Kenyan ophthalmologist develops new trachoma prevalence survey
“When governments are dealing with other problems like famine and AIDS, prevention of blindness is considered a low-priority health issue,” says Dr Jefitha Karimurio, a Kenyan ophthalmologist who has recently completed his doctoral thesis at CERA and the University of Melbourne.
Dr Karimurio was a senior lecturer at the Department of Ophthalmology at the University of Nairobi in Kenya when he decided to embark on further study in Australia. As part of CERA’s Population Health Unit, Dr Karimurio investigated new ways to effectively measure the prevalence of trachoma in high-risk Kenyan communities.
Trachoma is caused by a bacterial infection and can lead to blindness. It is common in developing countries, and in Australian Indigenous communities due to poor hygiene and lack of immediate antibiotic treatment.
Building on his study at CERA, Dr Karimurio has recently returned to Kenya where he intends to transfer this knowledge to the National Trachoma Program. “I will return to Kenya to train more eye care workers for blindness prevention in Africa, the continent with the highest burden of eye diseases and blindness in the world,” he said.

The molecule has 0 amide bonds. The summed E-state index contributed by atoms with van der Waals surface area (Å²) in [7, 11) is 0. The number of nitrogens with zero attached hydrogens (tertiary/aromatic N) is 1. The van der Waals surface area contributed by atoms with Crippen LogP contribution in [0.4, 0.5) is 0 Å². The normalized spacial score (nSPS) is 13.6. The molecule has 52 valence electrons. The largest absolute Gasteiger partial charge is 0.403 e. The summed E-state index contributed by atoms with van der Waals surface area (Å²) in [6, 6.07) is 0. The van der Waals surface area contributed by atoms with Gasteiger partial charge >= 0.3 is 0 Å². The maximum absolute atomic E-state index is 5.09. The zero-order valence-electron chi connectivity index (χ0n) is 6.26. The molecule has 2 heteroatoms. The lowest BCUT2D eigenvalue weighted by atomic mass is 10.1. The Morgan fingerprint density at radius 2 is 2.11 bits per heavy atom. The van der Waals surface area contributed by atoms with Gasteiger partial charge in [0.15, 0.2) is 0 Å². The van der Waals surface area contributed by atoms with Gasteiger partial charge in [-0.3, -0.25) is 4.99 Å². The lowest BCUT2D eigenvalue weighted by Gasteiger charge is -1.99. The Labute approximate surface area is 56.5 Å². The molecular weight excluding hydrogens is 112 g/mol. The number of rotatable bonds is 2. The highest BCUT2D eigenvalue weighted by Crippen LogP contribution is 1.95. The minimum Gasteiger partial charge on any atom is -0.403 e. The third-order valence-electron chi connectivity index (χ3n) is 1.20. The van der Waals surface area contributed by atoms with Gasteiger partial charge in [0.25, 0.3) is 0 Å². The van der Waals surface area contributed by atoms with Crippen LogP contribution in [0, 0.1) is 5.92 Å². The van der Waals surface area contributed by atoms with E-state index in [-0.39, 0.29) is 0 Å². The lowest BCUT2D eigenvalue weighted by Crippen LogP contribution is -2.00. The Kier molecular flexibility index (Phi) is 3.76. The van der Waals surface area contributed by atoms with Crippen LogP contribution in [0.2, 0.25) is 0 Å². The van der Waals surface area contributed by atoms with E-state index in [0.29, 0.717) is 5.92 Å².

Blindness prevention and improved eye care delivery are the cornerstones of Dr Karimurio’s work and that of CERA’s Population Health Unit led by Prof Jill Keeffe. Data from the World Health Organization in 2010 showed that there are 39 million people worldwide living with blindness, however up to 80% of these cases were preventable.
“The results of Dr Karimurio’s work will change the methods used in surveys, not only in Kenya but in any country with infectious and blinding trachoma,” observed Prof Keeffe.
“His new methods will improve efficiency in identifying areas where ongoing treatment is needed and estimate the surgical backlog for the blinding stages of trachoma. We look forward to continuing our link with Dr Karimurio to support his work in Kenya and other African countries.”